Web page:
Dominique Soguel-dit-Picard with input from Igor Petrov,, 17 June 2021

Swiss banks might not be the most obvious allies for indigenous communities struggling to survive in Russia’s Far North. But their financial clout could drive multinationals to change their business practices, argue those affected by a major environmental disaster last year. 

A delegation from the Russian Arctic travelled more than 4,800 kilometres to Switzerland this month. Top of their agenda was calling attention to the lasting consequences of one of the largest oil spills in their country’s history. They want Swiss banks to use their influence to push the company responsible to protect the environment and properly consult indigenous communities.

On May 29, 2020, a fuel storage tank failed, flooding two local rivers with some 21,000 tons of diesel near the Siberian city of Norilsk. The company behind that environmental disaster is Russian company, Norilsk Nickel, or Nornickel, the world’s leading producer of refined nickel and palladium.

“This spill is the tip of the iceberg,” says Rodion Sulyandziga, director of the independent Centre for Support of Indigenous Peoples of the North. “Pollution and disempowerment of indigenous communities didn’t start one year ago. It is a long story.”   

The 2020 diesel spill was a “social disaster” as much as it was an environmental disaster, the rights activist told SWI It had crippling consequences for indigenous communities trying to make a living in a tough habitat through fishing, reindeer herding and hunting. It also hurt their ability to trade.

“They have to go far in the tundra to find new places for fishing, for hunting,” Sulyandziga said. “They don’t have much fish or meat because of the oil spill.  An even if they have [some], they cannot sell, because it has a special smell…profit is going down.”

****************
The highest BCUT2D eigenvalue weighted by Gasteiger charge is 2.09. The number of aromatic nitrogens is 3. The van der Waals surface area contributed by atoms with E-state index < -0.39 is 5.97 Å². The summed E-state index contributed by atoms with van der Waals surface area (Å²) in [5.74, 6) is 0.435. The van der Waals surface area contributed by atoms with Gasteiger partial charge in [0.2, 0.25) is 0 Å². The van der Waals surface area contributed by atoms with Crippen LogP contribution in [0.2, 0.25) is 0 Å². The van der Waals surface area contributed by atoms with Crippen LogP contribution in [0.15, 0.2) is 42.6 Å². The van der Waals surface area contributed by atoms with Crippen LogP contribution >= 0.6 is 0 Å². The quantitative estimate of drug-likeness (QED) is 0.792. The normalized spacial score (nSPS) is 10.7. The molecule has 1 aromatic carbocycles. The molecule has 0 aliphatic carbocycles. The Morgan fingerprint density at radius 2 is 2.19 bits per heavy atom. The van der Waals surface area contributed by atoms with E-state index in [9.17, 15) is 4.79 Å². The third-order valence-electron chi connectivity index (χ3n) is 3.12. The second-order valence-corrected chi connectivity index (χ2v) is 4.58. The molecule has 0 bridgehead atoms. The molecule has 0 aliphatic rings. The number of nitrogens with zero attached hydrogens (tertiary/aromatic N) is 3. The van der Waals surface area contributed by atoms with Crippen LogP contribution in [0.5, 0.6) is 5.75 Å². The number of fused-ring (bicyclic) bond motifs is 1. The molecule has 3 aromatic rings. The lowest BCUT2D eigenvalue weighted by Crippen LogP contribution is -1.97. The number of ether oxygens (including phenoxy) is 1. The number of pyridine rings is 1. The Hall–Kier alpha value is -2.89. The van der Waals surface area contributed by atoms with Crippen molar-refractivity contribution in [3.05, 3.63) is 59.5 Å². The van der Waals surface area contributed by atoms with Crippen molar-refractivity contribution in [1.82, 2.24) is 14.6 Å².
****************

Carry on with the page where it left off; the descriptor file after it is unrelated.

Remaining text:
Credit Suisse and UBS investment 

Nornickel has  a turnover of $14 billion (CHF12.5 billion) and a profit of $6 billion in 2019. The metals it produces are essential to the booming electric car industry. Switzerland’s largest banks, Credit Suisse and UBS, are together among the ten largest investors in Nornickel, according to the NGO Society for Threatened Peoples. They are also key lenders.

As of April 2021, UBS held shares and bonds in Nornickel worth $45 million, according to data compiled by Profundo, a Dutch research group. Credit Suisse has equity corresponding to $27 million in stocks and bonds. It has also issued $268 million in loans…

Swiss meetings about pollution 

While in Switzerland, three Russian indigenous rights activists met representatives of both Credit Suisse and UBS with help from the Bern branch of STP. But they encountered closed doors at Nornickel’s subsidiary company Metal Trade Overseas AG in Zug, a low-tax Swiss canton popular with commodity traders. They hoped these companies would take responsibility and push Nornickel to change course.

“If you invest in a company doing dodgy business that violates human rights and land rights, you should be prepared to bear shared responsibility for what is going on at the local level,” said Sulyandziga…